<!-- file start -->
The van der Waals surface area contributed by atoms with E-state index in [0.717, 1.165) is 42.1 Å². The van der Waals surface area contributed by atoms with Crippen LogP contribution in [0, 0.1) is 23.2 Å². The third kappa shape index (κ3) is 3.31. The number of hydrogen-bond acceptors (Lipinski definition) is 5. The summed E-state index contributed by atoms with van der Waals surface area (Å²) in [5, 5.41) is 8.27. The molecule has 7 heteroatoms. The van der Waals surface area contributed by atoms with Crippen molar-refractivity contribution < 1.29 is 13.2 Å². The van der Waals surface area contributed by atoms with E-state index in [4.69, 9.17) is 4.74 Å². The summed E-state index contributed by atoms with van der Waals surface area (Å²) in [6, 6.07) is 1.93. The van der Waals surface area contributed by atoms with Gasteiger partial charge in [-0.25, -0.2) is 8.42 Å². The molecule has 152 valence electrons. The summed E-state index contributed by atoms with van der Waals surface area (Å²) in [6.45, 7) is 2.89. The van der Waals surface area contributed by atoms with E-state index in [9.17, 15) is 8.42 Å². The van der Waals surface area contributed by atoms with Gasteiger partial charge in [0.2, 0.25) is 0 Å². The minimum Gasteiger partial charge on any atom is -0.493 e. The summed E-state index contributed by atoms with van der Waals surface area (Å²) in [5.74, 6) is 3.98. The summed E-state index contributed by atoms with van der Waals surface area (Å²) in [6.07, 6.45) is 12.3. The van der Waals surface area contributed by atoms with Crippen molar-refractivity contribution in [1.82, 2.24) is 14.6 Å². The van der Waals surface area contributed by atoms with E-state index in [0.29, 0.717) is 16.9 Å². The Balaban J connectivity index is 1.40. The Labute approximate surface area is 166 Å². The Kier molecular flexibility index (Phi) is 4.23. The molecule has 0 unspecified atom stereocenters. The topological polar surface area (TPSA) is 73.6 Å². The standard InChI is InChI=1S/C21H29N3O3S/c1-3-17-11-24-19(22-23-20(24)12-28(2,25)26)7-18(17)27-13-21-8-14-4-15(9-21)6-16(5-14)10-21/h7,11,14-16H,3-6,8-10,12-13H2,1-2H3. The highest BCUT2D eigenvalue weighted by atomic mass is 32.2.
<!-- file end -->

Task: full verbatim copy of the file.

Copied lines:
The van der Waals surface area contributed by atoms with E-state index in [0.717, 1.165) is 42.1 Å². The van der Waals surface area contributed by atoms with Crippen LogP contribution in [0, 0.1) is 23.2 Å². The third kappa shape index (κ3) is 3.31. The number of hydrogen-bond acceptors (Lipinski definition) is 5. The summed E-state index contributed by atoms with van der Waals surface area (Å²) in [5, 5.41) is 8.27. The molecule has 7 heteroatoms. The van der Waals surface area contributed by atoms with Crippen molar-refractivity contribution < 1.29 is 13.2 Å². The van der Waals surface area contributed by atoms with E-state index in [4.69, 9.17) is 4.74 Å². The summed E-state index contributed by atoms with van der Waals surface area (Å²) in [6, 6.07) is 1.93. The van der Waals surface area contributed by atoms with Gasteiger partial charge in [-0.25, -0.2) is 8.42 Å². The molecule has 152 valence electrons. The summed E-state index contributed by atoms with van der Waals surface area (Å²) in [6.45, 7) is 2.89. The van der Waals surface area contributed by atoms with E-state index in [9.17, 15) is 8.42 Å². The van der Waals surface area contributed by atoms with Gasteiger partial charge in [0.2, 0.25) is 0 Å². The minimum Gasteiger partial charge on any atom is -0.493 e. The summed E-state index contributed by atoms with van der Waals surface area (Å²) in [5.74, 6) is 3.98. The summed E-state index contributed by atoms with van der Waals surface area (Å²) in [6.07, 6.45) is 12.3. The van der Waals surface area contributed by atoms with Crippen molar-refractivity contribution in [1.82, 2.24) is 14.6 Å². The van der Waals surface area contributed by atoms with E-state index in [0.29, 0.717) is 16.9 Å². The Balaban J connectivity index is 1.40. The Labute approximate surface area is 166 Å². The Kier molecular flexibility index (Phi) is 4.23. The molecule has 0 unspecified atom stereocenters. The topological polar surface area (TPSA) is 73.6 Å². The standard InChI is InChI=1S/C21H29N3O3S/c1-3-17-11-24-19(22-23-20(24)12-28(2,25)26)7-18(17)27-13-21-8-14-4-15(9-21)6-16(5-14)10-21/h7,11,14-16H,3-6,8-10,12-13H2,1-2H3. The highest BCUT2D eigenvalue weighted by atomic mass is 32.2.